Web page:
March 12-14 • Charlotte, N.C.
- Georgia Tech 69, Duke 66
- Georgia Tech 69, Clemson 61
- Georgia Tech 77, North Carolina 75
Like a fighter that gets knocked down but not out, Georgia Tech bounced off the canvas with a vengeance and delivered a knockout punch to the rest of the Atlantic Coast Conference, capturing its third conference title in nine years.
Led by the amazing play of sophomore forward James Forrest, Georgia Tech stunned the ACC by becoming only the fourth sixth seed ever to win the conference tournament. To do so, the Yellow Jackets had to knock off eighth-ranked Duke in the quarterfinals, 69-66; a stubborn Clemson team in the semis, 69-61; and then No. 1 North Carolina in the finals, 77-75.
Forrest averaged 26.7 points and 7.0 rebounds and hit 69 percent of his shots to claim the Everett Case Award as the tourney MVP. He poured in 27 points against Duke, 26 versus Clemson and 27 against UNC, the first player to top 20 points in three consecutive tournament games since Virginia’s Wally Walker in 1976.
The Jackets also got a boost from their backcourt tandem of sophomore Travis Best and freshman Drew Barry. Barry broke the tournament assist record with 27 handouts, earning him a spot on the all-tournament first team, while Best struggled with his shooting but handled and distributed the ball well enough to make the second team.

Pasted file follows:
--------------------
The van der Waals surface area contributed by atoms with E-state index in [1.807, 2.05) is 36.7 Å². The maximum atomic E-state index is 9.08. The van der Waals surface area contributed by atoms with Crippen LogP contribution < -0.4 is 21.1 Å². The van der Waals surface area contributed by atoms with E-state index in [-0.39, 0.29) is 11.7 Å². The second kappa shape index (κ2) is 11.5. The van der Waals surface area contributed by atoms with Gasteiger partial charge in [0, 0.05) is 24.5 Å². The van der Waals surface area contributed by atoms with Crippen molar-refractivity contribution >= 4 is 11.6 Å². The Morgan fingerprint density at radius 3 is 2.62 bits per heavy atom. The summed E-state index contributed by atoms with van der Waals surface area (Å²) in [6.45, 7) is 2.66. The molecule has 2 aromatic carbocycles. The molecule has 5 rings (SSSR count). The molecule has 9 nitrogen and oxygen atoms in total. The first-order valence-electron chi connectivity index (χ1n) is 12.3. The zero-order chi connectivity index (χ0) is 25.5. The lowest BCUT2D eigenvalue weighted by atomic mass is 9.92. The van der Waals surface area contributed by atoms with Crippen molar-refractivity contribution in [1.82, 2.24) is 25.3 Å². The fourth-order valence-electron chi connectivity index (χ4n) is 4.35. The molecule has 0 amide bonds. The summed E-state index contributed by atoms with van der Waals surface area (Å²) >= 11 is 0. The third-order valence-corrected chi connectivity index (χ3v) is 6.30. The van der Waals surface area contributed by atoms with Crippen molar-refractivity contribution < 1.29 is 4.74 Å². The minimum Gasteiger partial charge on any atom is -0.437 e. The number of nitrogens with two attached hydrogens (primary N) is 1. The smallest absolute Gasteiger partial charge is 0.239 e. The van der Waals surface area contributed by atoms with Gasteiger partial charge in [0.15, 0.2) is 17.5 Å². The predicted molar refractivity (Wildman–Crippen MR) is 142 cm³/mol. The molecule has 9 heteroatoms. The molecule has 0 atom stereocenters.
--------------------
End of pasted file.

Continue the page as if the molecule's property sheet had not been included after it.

In addition to playing on ACC championship teams in 1990 and 1993, senior Malcolm Mackey broke the Tech career rebounding record early in the season and climbed to eighth in ACC history with a career total of 1,205 boards, along with 1,734 points. The 6-11 center averaged 15.6 points and 10.2 rebounds per game and notched 16 double-doubles on the season.
A pair of freshmen rounded out the Tech starting five in Barry, who joined the lineup midway through the season and provided a spark with his ball-handling and three-point shooting, and swingman Martice Moore, the 1993 ACC Rookie of the Year. After averaging 10.5 points, 4.6 rebounds and 2.1 assists per game, Moore became the seventh Yellow Jacket in the last 11 years to be named the league’s top freshman.
Thanks to that stunning victory in the ACC Tournament, the Yellow Jackets entered their ninth consecutive NCAA Tournament in fine fashion, having won seven of nine games. In doing so, Tech transformed itself from a team that many thought was in danger of missing the 64-team field to the fourth seed in the West Region in Tucson, Ariz.
Malcolm Mackey, a senior who had been a freshman on Tech’s 1990 ACC Champion and NCAA Final Four team, became the first Yellow Jacket to be a part of two Atlantic Coast Conference championship teams.
Unfortunately for the Jackets, the roller coaster ride ended on a downward note as Tech was upset by the surprising Southern University, 93-78, in the first round of the NCAA Tournament. Despite the finish, the Rambling Wreck finished with a 19-11 record while facing the nation’s fifth toughest schedule, according to the Sagarin Index.
In addition to earning the school’s ninth consecutive NCAA bid-the fourth longest current streak in the nation-the Rambling Wreck twice upended the nation’s number one-ranked team with the victories over Duke and North Carolina. Tech toppled a total of five Top 10 foes, posting a 5-4 record in such games along with a 7-7 mark against all nationally-ranked teams.